|In 2012, three turtles consider the emerging island of peat to be an excellent place to catch some rays on an April afternoon
April 9, 2012
An island is being born. I can see it from my kitchen window.
Beneath the shimmering surface of our 12-acre lake lie scattered mounds of peat left over from a mining process that ended a few years before we purchased the property. Some mounds are small. Others are big.
One of the broadest swaths of submerged soil sits smack in the center of the lake, only it isn't underwater anymore.
Day-by-rainless-day, the lake level gets lower and the island of peat becomes more and more visible. Last week I couldn't see the island at all. A mere seven days later it was large enough to support three turtles soaking up the midday rays. If the drought continues, it soon will be to the point it was 11 years ago when a pair of sandhill cranes chose the peat island for a nest site.
In 2001, water levels dropped so drastically it exposed a huge mid-lake island of peat. Although by then we had been living on the property for nine years, it was the first time we saw the peaty mass. Before, it had always been underwater.
We weren't the only ones to notice the change. The black mucky refuge attracted all kind of birds along with a variety of turtles, alligators and otters. Some came to perch, to hunt or to sun, but a pair of cranes staked a claim. They set about building a scrappy nest out of sticks and reeds and promptly filled it with two large brown speckled eggs. Predators arrived to case the situation but mama and papa crane were protective parents. They scared off or kept at bay any animal intent on devouring their offspring.
|A family of sandhill cranes, one crow, an otter and a turtle took advantage of an exposed peat island in 2001.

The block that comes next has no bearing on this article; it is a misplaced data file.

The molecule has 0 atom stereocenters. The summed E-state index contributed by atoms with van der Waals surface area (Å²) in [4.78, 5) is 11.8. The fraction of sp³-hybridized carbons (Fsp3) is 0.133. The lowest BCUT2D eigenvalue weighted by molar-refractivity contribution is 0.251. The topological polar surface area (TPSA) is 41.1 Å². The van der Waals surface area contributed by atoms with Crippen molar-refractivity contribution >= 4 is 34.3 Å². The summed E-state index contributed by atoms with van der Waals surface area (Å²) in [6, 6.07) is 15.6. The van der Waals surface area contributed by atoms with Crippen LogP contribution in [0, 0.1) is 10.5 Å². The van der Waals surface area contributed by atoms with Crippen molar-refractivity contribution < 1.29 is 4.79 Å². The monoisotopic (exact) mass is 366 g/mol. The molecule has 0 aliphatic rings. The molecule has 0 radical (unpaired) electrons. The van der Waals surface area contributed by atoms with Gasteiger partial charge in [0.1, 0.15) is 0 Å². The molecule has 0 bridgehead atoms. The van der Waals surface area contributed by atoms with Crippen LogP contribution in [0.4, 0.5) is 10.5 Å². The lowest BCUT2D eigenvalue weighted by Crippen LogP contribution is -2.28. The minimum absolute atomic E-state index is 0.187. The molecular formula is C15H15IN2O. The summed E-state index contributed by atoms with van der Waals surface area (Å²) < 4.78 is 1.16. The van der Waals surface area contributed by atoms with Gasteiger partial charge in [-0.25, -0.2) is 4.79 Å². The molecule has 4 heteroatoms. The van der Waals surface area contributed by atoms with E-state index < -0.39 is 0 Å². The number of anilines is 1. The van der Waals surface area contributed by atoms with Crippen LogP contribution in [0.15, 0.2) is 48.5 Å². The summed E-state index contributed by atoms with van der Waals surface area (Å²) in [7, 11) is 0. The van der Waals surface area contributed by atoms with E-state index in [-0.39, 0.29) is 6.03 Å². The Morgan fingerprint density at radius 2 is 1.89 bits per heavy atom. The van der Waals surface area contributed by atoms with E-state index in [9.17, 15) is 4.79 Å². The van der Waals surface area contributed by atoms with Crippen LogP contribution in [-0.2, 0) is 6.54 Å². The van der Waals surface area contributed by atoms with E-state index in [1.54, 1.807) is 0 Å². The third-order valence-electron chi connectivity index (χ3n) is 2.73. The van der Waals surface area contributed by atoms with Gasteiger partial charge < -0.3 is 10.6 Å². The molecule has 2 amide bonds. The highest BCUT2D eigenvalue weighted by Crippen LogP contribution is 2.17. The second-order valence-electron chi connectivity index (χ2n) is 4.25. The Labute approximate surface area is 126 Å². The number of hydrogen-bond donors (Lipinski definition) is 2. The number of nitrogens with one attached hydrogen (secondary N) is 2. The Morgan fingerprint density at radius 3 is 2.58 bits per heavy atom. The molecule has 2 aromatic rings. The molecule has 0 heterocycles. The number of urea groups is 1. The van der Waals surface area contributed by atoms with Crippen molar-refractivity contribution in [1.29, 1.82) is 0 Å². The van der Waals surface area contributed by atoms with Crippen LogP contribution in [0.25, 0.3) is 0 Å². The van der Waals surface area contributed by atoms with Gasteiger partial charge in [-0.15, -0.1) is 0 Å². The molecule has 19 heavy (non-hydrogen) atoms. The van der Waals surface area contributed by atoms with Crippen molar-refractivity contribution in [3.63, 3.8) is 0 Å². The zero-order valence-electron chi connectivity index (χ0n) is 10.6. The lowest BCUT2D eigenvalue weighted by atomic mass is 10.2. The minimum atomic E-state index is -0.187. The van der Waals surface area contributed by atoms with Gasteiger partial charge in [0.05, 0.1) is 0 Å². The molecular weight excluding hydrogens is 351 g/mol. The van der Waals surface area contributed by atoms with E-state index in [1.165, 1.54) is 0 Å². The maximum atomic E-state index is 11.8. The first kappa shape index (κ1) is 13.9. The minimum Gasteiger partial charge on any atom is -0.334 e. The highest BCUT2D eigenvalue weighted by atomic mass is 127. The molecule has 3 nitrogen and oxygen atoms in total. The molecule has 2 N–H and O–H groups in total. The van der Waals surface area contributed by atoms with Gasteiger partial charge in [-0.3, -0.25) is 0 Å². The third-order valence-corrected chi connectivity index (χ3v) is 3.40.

As much as I worried about the low water level that year, I enjoyed the daily antics of the cranes and other critters. On one memorable day, I woke up to see not only the crane family (by then two babies had hatched) but also a crow, an otter and a turtle on the island.
It has been over a decade since the water level was that low but it seems to be happening all over again. I wake up in the morning and the first thing I do is look out the window. How big is the island today? What animals are on it? Will the cranes nest there again? If they do, will summer rains come and wash it away?
I have mixed feelings when I look out at the island.
On one hand, I want the rains to come. The drought is severe. Plants are suffering. Water levels have receded. We need rain to replenish our own supply as well as to satisfy the thirst of plants and animals.
On the other hand, wildlife is adapting. I see more turtles now than during wet periods and that means the otters probably will return to snatch easy meals. Previously submerged landmasses like our peat islands now provide safe harbor for birds. Plants are springing up in the recently exposed soil and more ospreys than usual have been hovering overhead in search of crowded fish in a decreasingly smaller pond.
Change is one of life's few givens. It happens whether we want it to or not. Rather than fret over possibilities beyond our control, it's sometimes best to accept the inevitable while focusing on the positives that accompany all situations.
It's not every day one is privy to the birth of an island. I'm excited to see what happens next.